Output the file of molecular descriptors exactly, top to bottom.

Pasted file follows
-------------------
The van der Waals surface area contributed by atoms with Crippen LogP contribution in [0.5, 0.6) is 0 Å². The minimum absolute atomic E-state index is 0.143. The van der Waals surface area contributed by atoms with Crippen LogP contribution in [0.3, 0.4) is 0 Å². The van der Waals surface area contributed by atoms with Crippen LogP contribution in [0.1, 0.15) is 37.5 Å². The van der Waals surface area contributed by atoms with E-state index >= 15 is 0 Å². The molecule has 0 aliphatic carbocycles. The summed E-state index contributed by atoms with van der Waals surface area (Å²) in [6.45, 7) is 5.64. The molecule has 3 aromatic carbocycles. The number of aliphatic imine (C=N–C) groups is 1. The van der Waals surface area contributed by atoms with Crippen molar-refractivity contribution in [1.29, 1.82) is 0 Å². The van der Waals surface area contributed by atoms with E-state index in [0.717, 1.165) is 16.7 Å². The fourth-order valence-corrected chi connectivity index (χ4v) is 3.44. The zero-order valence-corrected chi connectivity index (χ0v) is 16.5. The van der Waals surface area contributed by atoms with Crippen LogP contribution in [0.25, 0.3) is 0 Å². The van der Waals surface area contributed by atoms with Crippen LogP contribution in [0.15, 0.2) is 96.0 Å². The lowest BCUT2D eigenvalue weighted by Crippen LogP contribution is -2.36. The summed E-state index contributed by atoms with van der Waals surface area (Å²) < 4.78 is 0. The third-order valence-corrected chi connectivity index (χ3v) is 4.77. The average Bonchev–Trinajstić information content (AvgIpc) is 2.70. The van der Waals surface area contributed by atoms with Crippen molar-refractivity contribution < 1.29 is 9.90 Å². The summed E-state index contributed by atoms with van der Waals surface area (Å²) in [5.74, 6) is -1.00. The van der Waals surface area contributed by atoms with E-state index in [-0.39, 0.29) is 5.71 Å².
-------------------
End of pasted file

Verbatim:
The van der Waals surface area contributed by atoms with Crippen LogP contribution in [0.5, 0.6) is 0 Å². The minimum absolute atomic E-state index is 0.143. The van der Waals surface area contributed by atoms with Crippen LogP contribution in [0.3, 0.4) is 0 Å². The van der Waals surface area contributed by atoms with Crippen LogP contribution in [0.1, 0.15) is 37.5 Å². The van der Waals surface area contributed by atoms with E-state index >= 15 is 0 Å². The molecule has 0 aliphatic carbocycles. The summed E-state index contributed by atoms with van der Waals surface area (Å²) in [6.45, 7) is 5.64. The molecule has 3 aromatic carbocycles. The number of aliphatic imine (C=N–C) groups is 1. The van der Waals surface area contributed by atoms with Crippen molar-refractivity contribution in [1.29, 1.82) is 0 Å². The van der Waals surface area contributed by atoms with E-state index in [0.717, 1.165) is 16.7 Å². The fourth-order valence-corrected chi connectivity index (χ4v) is 3.44. The zero-order valence-corrected chi connectivity index (χ0v) is 16.5. The van der Waals surface area contributed by atoms with Crippen LogP contribution in [0.25, 0.3) is 0 Å². The van der Waals surface area contributed by atoms with Crippen LogP contribution in [0.15, 0.2) is 96.0 Å². The lowest BCUT2D eigenvalue weighted by Crippen LogP contribution is -2.36. The summed E-state index contributed by atoms with van der Waals surface area (Å²) < 4.78 is 0. The third-order valence-corrected chi connectivity index (χ3v) is 4.77. The average Bonchev–Trinajstić information content (AvgIpc) is 2.70. The van der Waals surface area contributed by atoms with Crippen molar-refractivity contribution < 1.29 is 9.90 Å². The summed E-state index contributed by atoms with van der Waals surface area (Å²) in [5.74, 6) is -1.00. The van der Waals surface area contributed by atoms with E-state index in [-0.39, 0.29) is 5.71 Å².